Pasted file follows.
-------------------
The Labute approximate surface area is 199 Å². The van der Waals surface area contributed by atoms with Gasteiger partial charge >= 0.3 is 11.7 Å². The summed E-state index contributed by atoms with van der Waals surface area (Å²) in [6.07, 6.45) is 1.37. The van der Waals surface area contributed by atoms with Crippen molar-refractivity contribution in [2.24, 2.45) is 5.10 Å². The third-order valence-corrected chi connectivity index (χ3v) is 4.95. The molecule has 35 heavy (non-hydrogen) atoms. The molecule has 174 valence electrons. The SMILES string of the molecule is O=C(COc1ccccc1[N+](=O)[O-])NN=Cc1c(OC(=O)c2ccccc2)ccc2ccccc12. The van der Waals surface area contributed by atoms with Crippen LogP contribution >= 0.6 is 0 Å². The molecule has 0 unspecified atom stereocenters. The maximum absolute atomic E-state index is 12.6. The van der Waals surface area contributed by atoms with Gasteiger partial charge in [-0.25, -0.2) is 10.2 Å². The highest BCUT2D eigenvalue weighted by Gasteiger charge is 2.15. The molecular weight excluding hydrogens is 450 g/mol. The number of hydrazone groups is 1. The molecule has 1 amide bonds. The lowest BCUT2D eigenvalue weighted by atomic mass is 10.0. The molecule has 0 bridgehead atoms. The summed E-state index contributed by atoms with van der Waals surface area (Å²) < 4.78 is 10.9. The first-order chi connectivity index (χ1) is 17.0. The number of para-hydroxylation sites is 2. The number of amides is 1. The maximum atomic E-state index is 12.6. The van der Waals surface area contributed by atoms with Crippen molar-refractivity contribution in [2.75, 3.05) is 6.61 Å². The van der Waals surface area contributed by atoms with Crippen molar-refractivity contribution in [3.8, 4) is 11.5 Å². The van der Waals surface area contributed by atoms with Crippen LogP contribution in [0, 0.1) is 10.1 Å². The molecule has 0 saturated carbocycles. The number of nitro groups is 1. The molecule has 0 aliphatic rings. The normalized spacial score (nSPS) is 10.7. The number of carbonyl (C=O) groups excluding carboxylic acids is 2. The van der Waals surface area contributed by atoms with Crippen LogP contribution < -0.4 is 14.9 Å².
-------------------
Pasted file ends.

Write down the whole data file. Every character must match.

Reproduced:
The Labute approximate surface area is 199 Å². The van der Waals surface area contributed by atoms with Gasteiger partial charge >= 0.3 is 11.7 Å². The summed E-state index contributed by atoms with van der Waals surface area (Å²) in [6.07, 6.45) is 1.37. The van der Waals surface area contributed by atoms with Crippen molar-refractivity contribution in [2.24, 2.45) is 5.10 Å². The third-order valence-corrected chi connectivity index (χ3v) is 4.95. The molecule has 35 heavy (non-hydrogen) atoms. The molecule has 174 valence electrons. The SMILES string of the molecule is O=C(COc1ccccc1[N+](=O)[O-])NN=Cc1c(OC(=O)c2ccccc2)ccc2ccccc12. The van der Waals surface area contributed by atoms with Crippen LogP contribution >= 0.6 is 0 Å². The molecule has 0 unspecified atom stereocenters. The maximum absolute atomic E-state index is 12.6. The van der Waals surface area contributed by atoms with Gasteiger partial charge in [-0.25, -0.2) is 10.2 Å². The highest BCUT2D eigenvalue weighted by Gasteiger charge is 2.15. The molecular weight excluding hydrogens is 450 g/mol. The number of hydrazone groups is 1. The molecule has 1 amide bonds. The lowest BCUT2D eigenvalue weighted by atomic mass is 10.0. The molecule has 0 bridgehead atoms. The summed E-state index contributed by atoms with van der Waals surface area (Å²) < 4.78 is 10.9. The first-order chi connectivity index (χ1) is 17.0. The number of para-hydroxylation sites is 2. The number of amides is 1. The maximum atomic E-state index is 12.6. The van der Waals surface area contributed by atoms with Crippen molar-refractivity contribution in [2.75, 3.05) is 6.61 Å². The van der Waals surface area contributed by atoms with Crippen molar-refractivity contribution in [3.8, 4) is 11.5 Å². The van der Waals surface area contributed by atoms with Crippen LogP contribution in [0, 0.1) is 10.1 Å². The molecule has 0 saturated carbocycles. The number of nitro groups is 1. The molecule has 0 aliphatic rings. The normalized spacial score (nSPS) is 10.7. The number of carbonyl (C=O) groups excluding carboxylic acids is 2. The van der Waals surface area contributed by atoms with Crippen LogP contribution < -0.4 is 14.9 Å².